Tesla earlier this week agreed to pay $1.5 million to settle a lawsuit filed by 25 California counties that accused the electric vehicle maker of mismanaging hazardous waste at its facilities across the state.
Judge Janine Lee in San Joaquin County state court approved the settlement Thursday, just two days after counties filed a lawsuit alleging Tesla mislabeled waste such as paint material, used batteries and diesel fuel at its facilities across the state. Did and sent. Hazardous materials in landfills that cannot accept them.
Tesla did not immediately respond to a request for comment on Friday.
The company, which did not admit wrongdoing in the settlement, agreed to pay a $1.3 million civil penalty and $200,000 to the counties for the costs of the investigation. It also agreed to take steps to properly manage waste and appoint an external auditor to investigate its waste practices for five years.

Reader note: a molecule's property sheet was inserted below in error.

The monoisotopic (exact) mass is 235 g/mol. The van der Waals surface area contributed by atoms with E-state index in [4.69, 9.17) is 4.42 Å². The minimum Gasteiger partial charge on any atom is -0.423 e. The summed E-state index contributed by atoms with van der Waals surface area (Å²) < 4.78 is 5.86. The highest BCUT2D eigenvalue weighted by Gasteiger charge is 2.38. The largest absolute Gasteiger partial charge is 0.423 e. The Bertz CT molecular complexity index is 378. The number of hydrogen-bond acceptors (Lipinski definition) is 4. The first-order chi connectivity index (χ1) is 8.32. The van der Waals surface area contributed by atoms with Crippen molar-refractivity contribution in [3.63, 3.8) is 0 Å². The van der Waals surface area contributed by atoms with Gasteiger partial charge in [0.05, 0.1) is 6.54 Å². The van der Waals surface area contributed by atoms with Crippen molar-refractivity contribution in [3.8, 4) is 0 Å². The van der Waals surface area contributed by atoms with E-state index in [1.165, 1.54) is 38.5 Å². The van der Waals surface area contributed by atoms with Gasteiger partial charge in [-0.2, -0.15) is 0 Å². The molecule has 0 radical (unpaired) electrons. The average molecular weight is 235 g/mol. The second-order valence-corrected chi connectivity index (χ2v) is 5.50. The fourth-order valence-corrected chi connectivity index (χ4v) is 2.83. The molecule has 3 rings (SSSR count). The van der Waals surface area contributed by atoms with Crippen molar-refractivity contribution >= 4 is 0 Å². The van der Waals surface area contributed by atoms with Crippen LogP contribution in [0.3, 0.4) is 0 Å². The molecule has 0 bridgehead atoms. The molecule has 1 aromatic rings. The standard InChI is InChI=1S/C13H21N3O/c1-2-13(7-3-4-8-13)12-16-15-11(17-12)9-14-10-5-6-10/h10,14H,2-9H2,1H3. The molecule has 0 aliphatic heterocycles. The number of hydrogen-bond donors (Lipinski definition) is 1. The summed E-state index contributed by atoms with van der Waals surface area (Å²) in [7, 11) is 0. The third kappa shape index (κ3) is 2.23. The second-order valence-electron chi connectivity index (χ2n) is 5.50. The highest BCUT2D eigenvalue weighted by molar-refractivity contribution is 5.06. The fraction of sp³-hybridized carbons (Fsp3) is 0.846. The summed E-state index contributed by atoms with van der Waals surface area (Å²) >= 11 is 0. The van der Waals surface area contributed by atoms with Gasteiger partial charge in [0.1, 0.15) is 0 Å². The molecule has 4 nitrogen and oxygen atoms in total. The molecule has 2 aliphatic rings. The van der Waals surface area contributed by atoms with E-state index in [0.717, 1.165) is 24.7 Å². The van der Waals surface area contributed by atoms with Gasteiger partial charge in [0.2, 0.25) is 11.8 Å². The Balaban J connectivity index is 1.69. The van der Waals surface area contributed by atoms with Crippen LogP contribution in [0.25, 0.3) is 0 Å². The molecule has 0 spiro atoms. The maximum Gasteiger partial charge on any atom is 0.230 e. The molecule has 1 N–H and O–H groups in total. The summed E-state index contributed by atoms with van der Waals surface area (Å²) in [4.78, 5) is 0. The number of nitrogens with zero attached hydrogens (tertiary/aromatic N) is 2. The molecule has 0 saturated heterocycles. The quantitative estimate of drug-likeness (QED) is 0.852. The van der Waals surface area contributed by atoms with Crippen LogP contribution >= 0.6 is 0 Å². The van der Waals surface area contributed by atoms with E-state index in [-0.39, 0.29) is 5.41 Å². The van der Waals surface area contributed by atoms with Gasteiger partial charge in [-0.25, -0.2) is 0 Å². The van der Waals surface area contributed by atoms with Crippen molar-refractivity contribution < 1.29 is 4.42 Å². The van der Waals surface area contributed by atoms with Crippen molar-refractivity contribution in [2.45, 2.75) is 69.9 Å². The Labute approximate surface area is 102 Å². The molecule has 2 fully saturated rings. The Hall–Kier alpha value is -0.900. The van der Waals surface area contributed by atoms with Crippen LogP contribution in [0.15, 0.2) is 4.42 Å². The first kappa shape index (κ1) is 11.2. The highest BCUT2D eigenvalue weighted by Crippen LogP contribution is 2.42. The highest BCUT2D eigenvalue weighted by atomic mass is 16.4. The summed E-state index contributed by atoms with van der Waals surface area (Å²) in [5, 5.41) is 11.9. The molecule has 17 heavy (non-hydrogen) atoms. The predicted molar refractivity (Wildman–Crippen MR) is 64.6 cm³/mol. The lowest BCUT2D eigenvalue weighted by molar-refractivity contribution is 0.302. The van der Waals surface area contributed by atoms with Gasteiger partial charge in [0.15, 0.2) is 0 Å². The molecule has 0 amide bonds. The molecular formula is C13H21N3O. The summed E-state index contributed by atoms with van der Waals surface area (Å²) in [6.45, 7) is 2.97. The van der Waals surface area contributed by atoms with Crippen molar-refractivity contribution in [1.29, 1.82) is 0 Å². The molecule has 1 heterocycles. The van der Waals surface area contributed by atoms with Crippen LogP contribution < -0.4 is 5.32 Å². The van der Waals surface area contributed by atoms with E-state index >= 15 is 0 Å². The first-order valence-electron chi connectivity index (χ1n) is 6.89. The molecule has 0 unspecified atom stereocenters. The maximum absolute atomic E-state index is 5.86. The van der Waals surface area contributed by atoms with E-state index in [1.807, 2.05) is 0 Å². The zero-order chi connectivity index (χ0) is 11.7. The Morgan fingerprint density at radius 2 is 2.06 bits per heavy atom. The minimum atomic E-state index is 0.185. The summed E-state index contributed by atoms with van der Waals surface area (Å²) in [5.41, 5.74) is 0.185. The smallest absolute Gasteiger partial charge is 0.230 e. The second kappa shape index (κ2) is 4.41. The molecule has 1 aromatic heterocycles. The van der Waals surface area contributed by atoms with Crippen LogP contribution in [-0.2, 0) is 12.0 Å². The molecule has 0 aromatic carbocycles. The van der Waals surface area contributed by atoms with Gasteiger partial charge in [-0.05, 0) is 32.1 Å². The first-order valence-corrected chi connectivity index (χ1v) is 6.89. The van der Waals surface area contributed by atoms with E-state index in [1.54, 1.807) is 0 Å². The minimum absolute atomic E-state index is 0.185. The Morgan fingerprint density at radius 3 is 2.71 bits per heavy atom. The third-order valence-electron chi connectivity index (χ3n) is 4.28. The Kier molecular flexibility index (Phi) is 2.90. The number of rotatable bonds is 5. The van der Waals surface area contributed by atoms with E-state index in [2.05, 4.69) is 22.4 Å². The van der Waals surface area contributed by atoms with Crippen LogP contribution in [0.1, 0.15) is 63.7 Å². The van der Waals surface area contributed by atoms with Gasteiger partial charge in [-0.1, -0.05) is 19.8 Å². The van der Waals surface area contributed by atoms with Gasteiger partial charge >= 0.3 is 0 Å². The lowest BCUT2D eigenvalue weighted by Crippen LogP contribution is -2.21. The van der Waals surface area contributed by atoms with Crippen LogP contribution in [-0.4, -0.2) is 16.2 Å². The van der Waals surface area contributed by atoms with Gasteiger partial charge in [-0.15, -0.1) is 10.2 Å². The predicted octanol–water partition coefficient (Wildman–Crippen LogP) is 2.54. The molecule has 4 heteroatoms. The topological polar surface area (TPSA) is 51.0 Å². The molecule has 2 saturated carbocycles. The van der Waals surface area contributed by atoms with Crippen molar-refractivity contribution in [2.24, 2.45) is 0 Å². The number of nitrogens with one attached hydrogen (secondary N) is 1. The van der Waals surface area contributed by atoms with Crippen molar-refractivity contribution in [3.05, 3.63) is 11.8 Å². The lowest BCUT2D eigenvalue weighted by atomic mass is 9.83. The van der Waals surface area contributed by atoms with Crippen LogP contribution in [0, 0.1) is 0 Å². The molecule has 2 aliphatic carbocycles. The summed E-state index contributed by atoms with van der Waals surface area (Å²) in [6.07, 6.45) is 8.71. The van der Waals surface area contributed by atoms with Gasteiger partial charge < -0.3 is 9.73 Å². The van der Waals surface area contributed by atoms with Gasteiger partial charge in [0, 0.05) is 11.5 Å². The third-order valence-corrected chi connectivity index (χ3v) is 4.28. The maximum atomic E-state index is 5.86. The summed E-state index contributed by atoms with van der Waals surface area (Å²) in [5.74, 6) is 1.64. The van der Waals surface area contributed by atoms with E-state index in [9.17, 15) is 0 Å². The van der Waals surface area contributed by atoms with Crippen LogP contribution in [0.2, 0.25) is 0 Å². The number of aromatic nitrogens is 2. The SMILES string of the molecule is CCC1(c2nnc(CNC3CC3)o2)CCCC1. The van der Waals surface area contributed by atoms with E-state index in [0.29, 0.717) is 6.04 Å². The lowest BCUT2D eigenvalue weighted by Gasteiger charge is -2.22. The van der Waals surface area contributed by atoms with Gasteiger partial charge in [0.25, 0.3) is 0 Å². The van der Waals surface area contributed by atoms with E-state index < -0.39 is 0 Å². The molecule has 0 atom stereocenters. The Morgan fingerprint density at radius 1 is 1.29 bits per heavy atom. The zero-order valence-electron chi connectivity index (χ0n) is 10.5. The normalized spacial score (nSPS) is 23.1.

“Although electric vehicles can benefit the environment, manufacturing and maintenance still generate many harmful waste streams,” San Francisco District Attorney Brooke Jenkins said in a statement.
The counties said the company has cooperated with the investigation and has already begun separating and testing its waste.
The lawsuit alleges the company violated state laws on unfair trade and hazardous waste management at 101 facilities, including Tesla’s manufacturing plant in Fremont.
The company settled with the United States Environmental Protection Agency (EPA) in 2019 for alleged federal hazardous waste violations at its Fremont plant. In that settlement, Tesla agreed to take steps to properly manage waste at the facilities and pay a $31,000 fine.
Tesla later settled with the EPA in 2022, in which it agreed to pay a $275,000 fine after the agency said the company failed to keep records or implement plans to reduce air pollutants from painting operations at the Fremont plant. Failed.